John takes a deep breath, and suddenly Rodney remembers that maybe they aren't supposed to be having the relationship ground rules conversation. Maybe it's supposed to be the it's been real conversation, the so long, Rodney conversation.
"Yeah, okay," John says finally. Rodney erupts into I bare my soul to you and that's all you can say, and John just smiles, chin tucked down, eyes laughing from behind his bangs, until Rodney winds down. "Yeah, that works for me, because I love you, too, all right? Like a brother," he qualifies, as Rodney reaches out for him. "Or a lover," as he takes Rodney's hand. "Or maybe both."
"I bare my heart to you and you quote me Matt Groening." Rodney slaps John on the side of the head, and John ducks and kisses him. They're both kind of shaky, so it's slow and sweet, and promises happiness, ever after.
Obituaries for the Week of February 16, 1996
Marcia Taylor Andersson, 74, a resident of Pacifica, was called home to Jesus February 15. She was born June 18, 1922. She is survived by a sister, Patricia O'Neill; her daughter, Jennifer Andersson; and her cousins, Tom Wilson and Bernice Sparker. She was preceded in death by her parents, Richard and Sarah Andersson; and her son, Richard. A memorial fund is being established in Marcia's name for the American Heart Association. Love never ends (1 Corinthians)
LeRoy Delacroix, 54, Oakland, found peace February 14, 1996, in hospice, surrounded by his loving family. Lee was born Sept. 5, 1942, to Malcolm and Betitia (Betty) Delacroix of San Mateo. He was a graduate of Texas State University. He taught English in the Oakland Public School System, and is remembered as an inspirational drama coach. Lee is survived by his brothers and sisters-in-law: Anton and LaRee Delacroix-Lopez and Troy and Dawn Delacroix. Friends and students may call at Massey Funeral Home, Thursday 5 to 9 p.m.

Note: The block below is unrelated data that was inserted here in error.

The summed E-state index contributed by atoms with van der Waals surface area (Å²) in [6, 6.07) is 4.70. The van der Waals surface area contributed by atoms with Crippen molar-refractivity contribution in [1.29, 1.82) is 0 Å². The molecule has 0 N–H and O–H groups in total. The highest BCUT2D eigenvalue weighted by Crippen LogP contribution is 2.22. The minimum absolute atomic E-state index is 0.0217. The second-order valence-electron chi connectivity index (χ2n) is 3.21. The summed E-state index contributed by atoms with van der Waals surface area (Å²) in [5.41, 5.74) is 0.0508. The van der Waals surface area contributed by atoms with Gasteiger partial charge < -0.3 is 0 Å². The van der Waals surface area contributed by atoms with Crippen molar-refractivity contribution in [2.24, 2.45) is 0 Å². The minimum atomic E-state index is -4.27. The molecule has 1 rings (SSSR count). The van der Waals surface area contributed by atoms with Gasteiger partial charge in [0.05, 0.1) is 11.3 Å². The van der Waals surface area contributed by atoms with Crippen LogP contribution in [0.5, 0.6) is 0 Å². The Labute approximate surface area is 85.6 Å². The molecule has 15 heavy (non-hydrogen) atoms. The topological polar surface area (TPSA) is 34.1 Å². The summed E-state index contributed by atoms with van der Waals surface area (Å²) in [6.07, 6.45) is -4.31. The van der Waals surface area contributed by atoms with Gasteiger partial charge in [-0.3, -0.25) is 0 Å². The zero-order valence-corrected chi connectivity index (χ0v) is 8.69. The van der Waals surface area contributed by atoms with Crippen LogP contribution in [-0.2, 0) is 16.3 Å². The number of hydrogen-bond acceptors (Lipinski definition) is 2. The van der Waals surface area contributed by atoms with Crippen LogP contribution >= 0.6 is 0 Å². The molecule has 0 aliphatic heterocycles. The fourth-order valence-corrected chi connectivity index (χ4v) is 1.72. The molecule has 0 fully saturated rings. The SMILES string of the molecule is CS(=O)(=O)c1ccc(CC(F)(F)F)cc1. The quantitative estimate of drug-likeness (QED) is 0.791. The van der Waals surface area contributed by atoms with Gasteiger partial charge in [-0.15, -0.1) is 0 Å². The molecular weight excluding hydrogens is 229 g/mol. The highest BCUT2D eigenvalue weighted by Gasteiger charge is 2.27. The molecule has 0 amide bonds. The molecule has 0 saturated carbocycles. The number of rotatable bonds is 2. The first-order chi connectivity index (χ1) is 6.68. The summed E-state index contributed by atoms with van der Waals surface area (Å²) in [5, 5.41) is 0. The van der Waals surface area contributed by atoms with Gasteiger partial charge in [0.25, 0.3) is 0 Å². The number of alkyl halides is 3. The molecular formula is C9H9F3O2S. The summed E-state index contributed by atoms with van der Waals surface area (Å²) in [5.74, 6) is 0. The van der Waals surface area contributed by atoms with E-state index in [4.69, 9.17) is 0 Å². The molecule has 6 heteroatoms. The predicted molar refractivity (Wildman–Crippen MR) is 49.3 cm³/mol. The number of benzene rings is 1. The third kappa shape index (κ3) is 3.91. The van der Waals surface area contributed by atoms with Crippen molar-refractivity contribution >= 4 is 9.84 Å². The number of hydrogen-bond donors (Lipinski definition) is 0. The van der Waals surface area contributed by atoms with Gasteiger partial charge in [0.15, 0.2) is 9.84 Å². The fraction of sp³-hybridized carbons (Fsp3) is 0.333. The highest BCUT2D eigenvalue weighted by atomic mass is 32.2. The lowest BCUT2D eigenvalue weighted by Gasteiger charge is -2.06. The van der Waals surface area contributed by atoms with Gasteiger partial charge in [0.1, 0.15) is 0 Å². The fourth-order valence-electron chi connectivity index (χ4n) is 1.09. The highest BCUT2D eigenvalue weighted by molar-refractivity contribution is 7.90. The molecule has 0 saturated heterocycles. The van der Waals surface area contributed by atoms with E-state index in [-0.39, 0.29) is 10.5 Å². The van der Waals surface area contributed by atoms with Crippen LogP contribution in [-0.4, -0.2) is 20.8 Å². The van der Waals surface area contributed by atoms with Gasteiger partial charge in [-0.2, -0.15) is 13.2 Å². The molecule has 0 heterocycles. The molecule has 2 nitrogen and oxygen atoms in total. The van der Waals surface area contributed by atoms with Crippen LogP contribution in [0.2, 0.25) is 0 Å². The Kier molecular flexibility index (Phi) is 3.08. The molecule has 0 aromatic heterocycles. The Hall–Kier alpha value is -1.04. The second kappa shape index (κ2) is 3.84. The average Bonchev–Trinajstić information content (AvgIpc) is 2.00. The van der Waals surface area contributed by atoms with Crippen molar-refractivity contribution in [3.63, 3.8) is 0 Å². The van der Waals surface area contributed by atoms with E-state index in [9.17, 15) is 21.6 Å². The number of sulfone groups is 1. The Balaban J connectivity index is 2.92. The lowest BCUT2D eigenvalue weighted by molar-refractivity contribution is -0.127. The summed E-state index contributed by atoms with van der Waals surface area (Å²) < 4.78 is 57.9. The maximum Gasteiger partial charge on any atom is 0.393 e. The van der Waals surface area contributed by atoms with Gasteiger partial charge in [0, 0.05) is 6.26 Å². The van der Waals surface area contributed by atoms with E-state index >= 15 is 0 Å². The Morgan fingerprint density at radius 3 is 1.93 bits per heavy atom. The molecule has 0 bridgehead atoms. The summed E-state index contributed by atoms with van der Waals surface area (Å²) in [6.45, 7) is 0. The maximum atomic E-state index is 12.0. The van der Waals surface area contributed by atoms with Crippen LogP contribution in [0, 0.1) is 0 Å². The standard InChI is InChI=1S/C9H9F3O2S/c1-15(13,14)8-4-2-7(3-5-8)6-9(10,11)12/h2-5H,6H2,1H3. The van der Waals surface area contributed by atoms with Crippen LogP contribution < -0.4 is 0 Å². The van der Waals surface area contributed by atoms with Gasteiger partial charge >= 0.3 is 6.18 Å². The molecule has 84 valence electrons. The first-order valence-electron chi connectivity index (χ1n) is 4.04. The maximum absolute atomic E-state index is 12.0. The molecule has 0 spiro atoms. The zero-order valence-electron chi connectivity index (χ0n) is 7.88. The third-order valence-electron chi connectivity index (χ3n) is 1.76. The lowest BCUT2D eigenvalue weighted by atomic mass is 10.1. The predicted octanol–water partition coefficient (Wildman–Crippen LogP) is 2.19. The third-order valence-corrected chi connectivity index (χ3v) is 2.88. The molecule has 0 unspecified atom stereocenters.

John Meredith, 29, resident of Pegasus Beach, died suddenly February 14, at St. Walburga Hospital, of complications due to pneumonia. He is survived by Rodney McKay and Jeannie (McKay) Miller, and his nieces Madison and Nevada Miller. The family would like to extend their loving gratitude to John's friends and colleagues for their support. In lieu of flowers, donations are being made in his name to Prisoners with AIDS. John, we hope you're flying now.
Keiko Shimamoto, 105, Oakland, died February 13 at Westside Nursing Home. She was born Jan. 1, 1895, in Mie Prefecture, Japan, to the late Hidemasa and Tami Matsubayashi. She married the late Professor Masayoshi Shimamoto in 1920, in Nagoya City, and emigrated in 1925 with her children Sachiko (Shimamoto) Okakura and Makoto Shimamura. The family moved back to San Francisco after the war. Keiko was a receptionist at the California Cheese Board for 32 years. She was an avid tennis player and enjoyed sea kayaking. She is survived by her children, five grandchildren, twelve great-grandchildren, and four great-great-grandchildren. A memorial service will be held at the Bayside Buddhist Center, Saturday at 2 p.m.